When I hear the word meander, I think of wandering slowly or aimlessly. Rivers meander, too. In Colorado, I have seen slowly meandering streams that are good places to catch trout and that eventually smooth out a meadow. But water doesn't always meander slowly; it often makes major changes in the landscape--like when it forms the Grand Canyon.
In the far south edge of Utah, near the eastern border with Colorado, the San Juan River has meandered for millions of years, resulting in a twisting, curving river that advances only 1.5 miles west over a distance of over six miles. This is what we saw when we visited Goosenecks State Park.
The close view above shows how the river cut out layer after layer of rock over the years. The water is dark red because there had been a heavy rain the day before, washing lots of the nearby red soil into the river. Below, you can see more canyons toward the horizon.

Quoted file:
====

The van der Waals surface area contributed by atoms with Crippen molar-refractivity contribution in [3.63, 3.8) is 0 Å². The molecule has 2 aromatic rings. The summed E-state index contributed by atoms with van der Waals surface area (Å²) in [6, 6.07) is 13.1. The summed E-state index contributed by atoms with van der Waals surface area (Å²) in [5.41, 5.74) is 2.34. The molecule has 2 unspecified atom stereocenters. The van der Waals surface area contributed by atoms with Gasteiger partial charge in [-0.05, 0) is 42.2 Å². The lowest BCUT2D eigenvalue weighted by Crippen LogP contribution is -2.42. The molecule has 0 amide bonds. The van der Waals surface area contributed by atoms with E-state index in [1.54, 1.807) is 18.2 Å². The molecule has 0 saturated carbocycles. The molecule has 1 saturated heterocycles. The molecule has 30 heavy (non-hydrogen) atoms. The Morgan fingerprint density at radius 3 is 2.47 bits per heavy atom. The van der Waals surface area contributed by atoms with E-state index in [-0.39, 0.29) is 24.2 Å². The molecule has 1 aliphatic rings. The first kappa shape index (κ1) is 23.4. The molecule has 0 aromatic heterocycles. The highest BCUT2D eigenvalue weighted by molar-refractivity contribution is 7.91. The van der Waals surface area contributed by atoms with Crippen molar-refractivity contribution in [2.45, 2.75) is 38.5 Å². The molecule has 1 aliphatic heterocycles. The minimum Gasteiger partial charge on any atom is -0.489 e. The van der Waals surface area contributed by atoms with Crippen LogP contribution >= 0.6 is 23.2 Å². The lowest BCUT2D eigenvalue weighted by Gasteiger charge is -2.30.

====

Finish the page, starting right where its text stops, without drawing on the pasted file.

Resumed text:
In this photo, the meander to the right is visible.
We walked along a point of land to the left till we came to a point where the river meandered further to our left. Looking across the area, we could see many canyons formed by the power of San Juan River water.
Years ago, we camped in Dead Horse Point State Park near Moab, Utah. There, we could look down on similar views made by the meandering Colorado River.
There is a campground at Goosenecks SP. Some of the sites overlook the river. But they are just barren spots on the ground with picnic tables and fire rings and a few trash cans. There are no hookups and you have to bring your water from somewhere else. No campsites were occupied when we were they, but it looks like your neighbors would be very close if it was full. We enjoyed the view but wouldn't be interested in camping there. You might see great sunrises and sunsets, I imagine.